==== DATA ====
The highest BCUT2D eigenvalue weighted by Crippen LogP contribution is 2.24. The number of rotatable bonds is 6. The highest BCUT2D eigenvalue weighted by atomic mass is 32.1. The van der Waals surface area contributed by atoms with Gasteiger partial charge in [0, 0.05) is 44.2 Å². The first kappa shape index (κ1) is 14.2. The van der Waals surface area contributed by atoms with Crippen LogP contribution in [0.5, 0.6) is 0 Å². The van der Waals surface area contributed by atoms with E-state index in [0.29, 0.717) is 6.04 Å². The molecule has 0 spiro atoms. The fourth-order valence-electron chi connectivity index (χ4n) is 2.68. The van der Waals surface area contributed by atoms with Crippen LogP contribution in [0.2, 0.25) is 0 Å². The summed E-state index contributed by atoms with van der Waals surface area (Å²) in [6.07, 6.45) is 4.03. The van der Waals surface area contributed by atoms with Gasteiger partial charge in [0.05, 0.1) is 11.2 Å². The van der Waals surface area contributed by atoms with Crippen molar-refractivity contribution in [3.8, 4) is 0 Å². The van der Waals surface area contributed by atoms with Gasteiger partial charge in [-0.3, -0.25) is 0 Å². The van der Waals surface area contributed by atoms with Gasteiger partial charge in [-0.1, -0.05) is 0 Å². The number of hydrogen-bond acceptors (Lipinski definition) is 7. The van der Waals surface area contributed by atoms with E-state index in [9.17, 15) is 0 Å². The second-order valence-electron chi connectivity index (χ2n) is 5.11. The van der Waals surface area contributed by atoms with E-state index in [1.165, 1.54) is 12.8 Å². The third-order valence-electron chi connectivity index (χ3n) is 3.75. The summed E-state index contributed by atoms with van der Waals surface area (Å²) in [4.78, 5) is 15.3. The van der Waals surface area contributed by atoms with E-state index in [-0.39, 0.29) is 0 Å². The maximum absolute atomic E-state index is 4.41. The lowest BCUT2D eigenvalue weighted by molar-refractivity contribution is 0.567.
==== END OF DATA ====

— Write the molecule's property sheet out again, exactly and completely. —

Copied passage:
The highest BCUT2D eigenvalue weighted by Crippen LogP contribution is 2.24. The number of rotatable bonds is 6. The highest BCUT2D eigenvalue weighted by atomic mass is 32.1. The van der Waals surface area contributed by atoms with Gasteiger partial charge in [0, 0.05) is 44.2 Å². The first kappa shape index (κ1) is 14.2. The van der Waals surface area contributed by atoms with Crippen LogP contribution in [0.5, 0.6) is 0 Å². The van der Waals surface area contributed by atoms with E-state index in [0.29, 0.717) is 6.04 Å². The molecule has 0 spiro atoms. The fourth-order valence-electron chi connectivity index (χ4n) is 2.68. The van der Waals surface area contributed by atoms with Crippen LogP contribution in [0.2, 0.25) is 0 Å². The summed E-state index contributed by atoms with van der Waals surface area (Å²) in [6.07, 6.45) is 4.03. The van der Waals surface area contributed by atoms with Gasteiger partial charge in [0.05, 0.1) is 11.2 Å². The van der Waals surface area contributed by atoms with Crippen molar-refractivity contribution in [3.8, 4) is 0 Å². The van der Waals surface area contributed by atoms with Gasteiger partial charge in [-0.3, -0.25) is 0 Å². The van der Waals surface area contributed by atoms with Gasteiger partial charge in [-0.1, -0.05) is 0 Å². The number of hydrogen-bond acceptors (Lipinski definition) is 7. The van der Waals surface area contributed by atoms with E-state index in [9.17, 15) is 0 Å². The second-order valence-electron chi connectivity index (χ2n) is 5.11. The van der Waals surface area contributed by atoms with E-state index in [1.165, 1.54) is 12.8 Å². The third-order valence-electron chi connectivity index (χ3n) is 3.75. The summed E-state index contributed by atoms with van der Waals surface area (Å²) in [4.78, 5) is 15.3. The van der Waals surface area contributed by atoms with E-state index in [-0.39, 0.29) is 0 Å². The maximum absolute atomic E-state index is 4.41. The lowest BCUT2D eigenvalue weighted by molar-refractivity contribution is 0.567.